"The tech is not necessarily there to gather marketing data, contrary to the suspicions of our tipster. Some Mesh Wi-Fi competitors also require an account be set up to associate with their Wi-Fi networks, El Reg further understands"
Hmmm, no. Unless any one of these companies shows cause, as far as I am concerned they ALL are gathering marketing data and Netgear went "there's a good idea" and jumped on the bandwagon. Just because other companies were doing it doesn't make it any less creepy.
Wrong target of outrage
It amuses me how people are biased. Don't get me wrong: I think China has terrible laws when it comes to censorship. But that's just the point: in China, they're LAWS. Which means if you want to have a presence there, you have to obey their laws. ALL of them, not just the ones you happen to agree with.
Case in point, there are a lot of things which are illegal in the USA which are perfectly valid outside of it - I'm thinking of laws on legalised prostitution, age of consent, drinking age, drugs, etc... what if Google started offering some of those items to the US public? How quickly would the same people then rise up against Google for not obeying the US laws?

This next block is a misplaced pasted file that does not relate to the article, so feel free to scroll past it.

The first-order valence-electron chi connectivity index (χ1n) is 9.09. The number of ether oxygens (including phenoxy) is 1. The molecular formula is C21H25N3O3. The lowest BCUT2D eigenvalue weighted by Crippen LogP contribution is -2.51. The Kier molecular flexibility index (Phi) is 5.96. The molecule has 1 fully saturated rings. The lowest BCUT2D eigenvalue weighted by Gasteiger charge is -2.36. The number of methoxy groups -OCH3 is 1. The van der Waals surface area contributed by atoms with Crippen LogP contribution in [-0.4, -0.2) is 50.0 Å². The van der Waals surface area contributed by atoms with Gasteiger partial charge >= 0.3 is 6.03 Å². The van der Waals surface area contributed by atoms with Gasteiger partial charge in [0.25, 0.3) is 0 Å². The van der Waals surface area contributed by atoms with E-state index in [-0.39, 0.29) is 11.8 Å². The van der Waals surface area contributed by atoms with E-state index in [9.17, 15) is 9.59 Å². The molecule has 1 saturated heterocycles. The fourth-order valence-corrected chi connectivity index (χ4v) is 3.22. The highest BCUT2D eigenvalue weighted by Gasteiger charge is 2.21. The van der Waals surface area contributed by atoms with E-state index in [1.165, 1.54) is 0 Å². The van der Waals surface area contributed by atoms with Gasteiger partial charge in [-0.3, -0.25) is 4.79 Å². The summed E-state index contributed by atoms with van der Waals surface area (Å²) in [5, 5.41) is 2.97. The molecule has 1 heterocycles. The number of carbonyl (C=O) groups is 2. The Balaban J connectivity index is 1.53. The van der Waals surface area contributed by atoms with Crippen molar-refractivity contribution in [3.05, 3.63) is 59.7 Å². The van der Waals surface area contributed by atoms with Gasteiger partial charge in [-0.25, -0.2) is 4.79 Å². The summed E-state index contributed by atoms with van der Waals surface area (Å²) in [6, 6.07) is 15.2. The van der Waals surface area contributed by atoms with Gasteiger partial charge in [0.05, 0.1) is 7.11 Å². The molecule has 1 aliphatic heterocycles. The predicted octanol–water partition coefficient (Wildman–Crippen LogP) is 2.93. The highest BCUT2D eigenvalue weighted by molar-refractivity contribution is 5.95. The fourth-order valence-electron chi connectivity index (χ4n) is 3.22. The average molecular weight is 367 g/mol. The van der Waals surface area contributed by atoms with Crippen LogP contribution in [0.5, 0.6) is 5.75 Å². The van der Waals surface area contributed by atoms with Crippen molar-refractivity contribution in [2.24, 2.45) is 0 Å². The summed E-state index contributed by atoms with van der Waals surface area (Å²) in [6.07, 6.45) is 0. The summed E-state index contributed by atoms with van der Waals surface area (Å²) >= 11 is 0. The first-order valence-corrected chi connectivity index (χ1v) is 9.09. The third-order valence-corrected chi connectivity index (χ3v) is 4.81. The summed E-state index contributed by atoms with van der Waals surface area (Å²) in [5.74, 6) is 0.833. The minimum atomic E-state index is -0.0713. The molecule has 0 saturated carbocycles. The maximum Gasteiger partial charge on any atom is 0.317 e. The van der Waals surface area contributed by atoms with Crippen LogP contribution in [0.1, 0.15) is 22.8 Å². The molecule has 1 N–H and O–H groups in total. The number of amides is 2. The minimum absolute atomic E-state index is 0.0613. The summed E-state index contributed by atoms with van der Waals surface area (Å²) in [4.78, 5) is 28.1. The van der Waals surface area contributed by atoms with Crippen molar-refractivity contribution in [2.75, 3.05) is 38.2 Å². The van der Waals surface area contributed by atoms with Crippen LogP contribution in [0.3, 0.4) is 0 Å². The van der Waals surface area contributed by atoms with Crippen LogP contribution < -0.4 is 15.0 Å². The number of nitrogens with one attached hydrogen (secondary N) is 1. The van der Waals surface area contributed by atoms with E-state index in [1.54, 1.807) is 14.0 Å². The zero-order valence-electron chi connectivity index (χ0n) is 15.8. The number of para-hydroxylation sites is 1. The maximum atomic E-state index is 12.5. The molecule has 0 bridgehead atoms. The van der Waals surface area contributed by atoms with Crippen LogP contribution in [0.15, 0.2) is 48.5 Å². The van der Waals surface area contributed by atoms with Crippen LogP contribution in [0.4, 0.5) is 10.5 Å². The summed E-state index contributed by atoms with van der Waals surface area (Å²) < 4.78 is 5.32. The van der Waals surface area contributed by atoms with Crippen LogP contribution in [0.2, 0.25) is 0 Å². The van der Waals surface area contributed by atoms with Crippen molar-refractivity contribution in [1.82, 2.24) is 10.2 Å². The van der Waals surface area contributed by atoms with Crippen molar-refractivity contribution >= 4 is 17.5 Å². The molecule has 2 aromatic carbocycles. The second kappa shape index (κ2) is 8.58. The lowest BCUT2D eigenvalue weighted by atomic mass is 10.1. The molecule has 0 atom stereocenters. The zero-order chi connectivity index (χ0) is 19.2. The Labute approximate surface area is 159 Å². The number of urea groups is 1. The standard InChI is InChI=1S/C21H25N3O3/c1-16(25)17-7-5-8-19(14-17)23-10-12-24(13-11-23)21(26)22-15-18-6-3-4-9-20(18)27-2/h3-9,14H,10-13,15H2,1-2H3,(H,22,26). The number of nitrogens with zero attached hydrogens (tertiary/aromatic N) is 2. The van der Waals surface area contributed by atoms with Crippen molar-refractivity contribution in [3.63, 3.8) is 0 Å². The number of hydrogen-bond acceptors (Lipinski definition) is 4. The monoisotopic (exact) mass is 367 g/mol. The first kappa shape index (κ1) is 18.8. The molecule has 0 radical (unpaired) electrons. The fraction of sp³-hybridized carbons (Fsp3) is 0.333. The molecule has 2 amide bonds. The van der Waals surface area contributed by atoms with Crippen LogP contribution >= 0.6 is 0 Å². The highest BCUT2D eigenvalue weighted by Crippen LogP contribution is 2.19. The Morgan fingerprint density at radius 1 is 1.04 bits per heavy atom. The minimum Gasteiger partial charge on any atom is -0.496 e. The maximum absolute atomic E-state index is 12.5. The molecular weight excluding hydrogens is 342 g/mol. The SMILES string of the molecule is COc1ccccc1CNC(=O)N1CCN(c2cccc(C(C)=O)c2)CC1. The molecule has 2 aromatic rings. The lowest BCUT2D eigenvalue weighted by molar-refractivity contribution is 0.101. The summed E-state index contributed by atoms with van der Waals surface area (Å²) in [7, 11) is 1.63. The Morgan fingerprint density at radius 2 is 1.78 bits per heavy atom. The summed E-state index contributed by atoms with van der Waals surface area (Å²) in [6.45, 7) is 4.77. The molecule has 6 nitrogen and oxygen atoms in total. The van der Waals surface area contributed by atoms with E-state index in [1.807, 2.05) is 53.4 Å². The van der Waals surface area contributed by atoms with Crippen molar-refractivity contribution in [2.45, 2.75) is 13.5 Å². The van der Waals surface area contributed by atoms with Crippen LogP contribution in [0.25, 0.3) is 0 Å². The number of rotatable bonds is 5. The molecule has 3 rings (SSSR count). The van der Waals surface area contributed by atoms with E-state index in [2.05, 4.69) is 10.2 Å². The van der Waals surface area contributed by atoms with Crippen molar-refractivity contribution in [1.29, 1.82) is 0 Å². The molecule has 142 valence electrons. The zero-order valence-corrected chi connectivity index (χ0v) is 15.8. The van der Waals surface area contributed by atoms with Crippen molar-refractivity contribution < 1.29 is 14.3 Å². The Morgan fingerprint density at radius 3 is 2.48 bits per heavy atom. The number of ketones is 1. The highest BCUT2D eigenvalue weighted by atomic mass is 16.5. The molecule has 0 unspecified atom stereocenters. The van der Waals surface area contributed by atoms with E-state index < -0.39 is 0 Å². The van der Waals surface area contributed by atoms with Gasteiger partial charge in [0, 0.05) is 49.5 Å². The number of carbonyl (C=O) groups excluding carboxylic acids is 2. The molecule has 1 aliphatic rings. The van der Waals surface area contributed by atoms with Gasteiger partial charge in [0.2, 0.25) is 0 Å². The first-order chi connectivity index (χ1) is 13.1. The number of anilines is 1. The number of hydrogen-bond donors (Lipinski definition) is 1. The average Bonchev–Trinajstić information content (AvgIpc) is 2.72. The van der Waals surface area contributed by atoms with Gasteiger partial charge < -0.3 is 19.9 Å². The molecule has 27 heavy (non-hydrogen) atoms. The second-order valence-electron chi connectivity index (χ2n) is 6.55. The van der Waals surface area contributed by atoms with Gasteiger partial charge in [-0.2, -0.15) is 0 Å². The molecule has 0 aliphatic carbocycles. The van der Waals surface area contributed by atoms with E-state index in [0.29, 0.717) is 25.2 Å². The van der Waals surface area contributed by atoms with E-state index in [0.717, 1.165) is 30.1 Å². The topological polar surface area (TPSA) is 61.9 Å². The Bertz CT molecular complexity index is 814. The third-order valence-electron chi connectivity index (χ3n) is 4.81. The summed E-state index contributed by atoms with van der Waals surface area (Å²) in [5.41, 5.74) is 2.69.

You want to change what's happening, go after the CAUSE: China's overbearing censorship laws. Don't go after the companies that, correctly, obey them when it that country.
Playing with fire
Correct me if I'm wrong but as far as I can tell ICANN has power only because the rest of the world allows them to. What is to stop engineers around the world to tell ICANN to go jump off a roof and set up a new gTLD system?
After all: "the internet re-routes around what it perceives as damage"
No such animal
"...social media giants claiming to be neutral platforms..."
None of those Social Media Giants are neutral platforms anymore. They stopped being "neutral" once they implemented algorithms which would supposedly present me with the news I am interested in (how? "trade secret", so we are told. So we only have their words that it's what *we* want to see as opposed to what they've been paid for us to see).